We checked the image that had double-curved shade and other curved faces. To simplify our work we decided to use Extrusion Tools plug-in developed by TGI. One of the guidelines that we follow when we create renderings is to keep the geometry as simple as possible with the least number of edges and avoid any unnecessary detail due to distance or point of view will not be seen.
The first step was drawing two concentric circles with 12 sides each instead of the default 24. In this way we could make the edges smoother without need to involve many faces and at the same time to work with 6 sections to recreate the shade.We created a vertical face on which we draw the shade curve and then we copied it at 60 degrees.

Then we copy the outer arc at the top. We delete unnecessary lines and we used the Extrude Edges by Rails. In order we chose the upper curve, the two rails and finally the lower arc for the melting curve. To all the answers we answered no except for smooth edges. The result is as shown in the picture.

Then we copy the outer arc at the top. We delete unnecessary lines and we used the Extrude Edges by Rails. In order we chose the upper curve, the two rails and finally the lower arc for the melting curve. To all the answers we answered no except for smooth edges. The result is as shown in the picture.

Once created the first group we made 5 copies with rotation and then grouped the 6 sections to form the shade.
For the metal frame we drew a rectangle in the XY plane and use Edge Extrude Faces by using the arc as profile. Then we made 5 copies with rotation every 60 degrees and grouped them. Using the Outliner is essential to separate and hide the various groups and subgroups that we created.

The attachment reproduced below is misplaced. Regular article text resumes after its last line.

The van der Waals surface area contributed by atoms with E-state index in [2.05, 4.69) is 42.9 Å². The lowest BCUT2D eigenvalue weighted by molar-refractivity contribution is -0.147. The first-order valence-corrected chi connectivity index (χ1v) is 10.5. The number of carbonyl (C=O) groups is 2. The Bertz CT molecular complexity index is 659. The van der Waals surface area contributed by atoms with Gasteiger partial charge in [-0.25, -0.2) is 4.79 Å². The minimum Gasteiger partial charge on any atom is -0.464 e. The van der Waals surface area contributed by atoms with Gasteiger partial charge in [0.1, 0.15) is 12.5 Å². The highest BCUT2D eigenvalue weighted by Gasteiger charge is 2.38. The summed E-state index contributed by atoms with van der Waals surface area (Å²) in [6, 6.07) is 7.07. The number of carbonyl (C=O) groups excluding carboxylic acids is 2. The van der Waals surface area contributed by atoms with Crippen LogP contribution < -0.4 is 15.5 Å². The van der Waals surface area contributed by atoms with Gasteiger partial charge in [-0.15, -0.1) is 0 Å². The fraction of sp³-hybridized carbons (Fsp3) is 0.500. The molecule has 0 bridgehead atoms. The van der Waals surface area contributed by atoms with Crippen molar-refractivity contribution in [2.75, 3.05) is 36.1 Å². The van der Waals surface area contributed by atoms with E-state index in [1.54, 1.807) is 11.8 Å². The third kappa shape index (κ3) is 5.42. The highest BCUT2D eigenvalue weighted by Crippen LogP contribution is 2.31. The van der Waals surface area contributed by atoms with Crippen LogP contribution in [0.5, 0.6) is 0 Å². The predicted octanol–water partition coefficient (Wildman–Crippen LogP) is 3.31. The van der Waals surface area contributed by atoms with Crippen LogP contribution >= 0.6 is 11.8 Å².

For the ring perimeter simply we changed the number of edges of the base circle at 24 and then apply Pull / Push tool. We deleted the entities that we did not need leaving 4 segments of the curve.

Separately we created a prism and the rosette groups to intersect the faces of the ring. We omitted most curved edges to simplify the model. We placed groups on the ring.


After applying Intersect Faces with Selection we deleted the prisms and the intersected faces. We created a component which we rotated and copied. Using Ctrl + erase we removed the joint edges.

Finally we created the center and hangers using Push / Pull and Follow Me.

Monday, September 26, 2011

How to create a shell niche

A few nights ago I was having dinner in a nice Italian restaurant with a neo-classic decoration. A few walls had shell niches that exhibited wonderful sculptures. These niches were exedras - a semicircular recess inside the wall.
The word Niche derives from the Latin nidus or nest. The Italian nicchio for a sea-shell may also be involved, as the traditional decoration for the top of a niche is a scallop shell. I recall a nice piece of art of Filippo Lippi - Madonna - where the trompe-l'oeil niche frames her.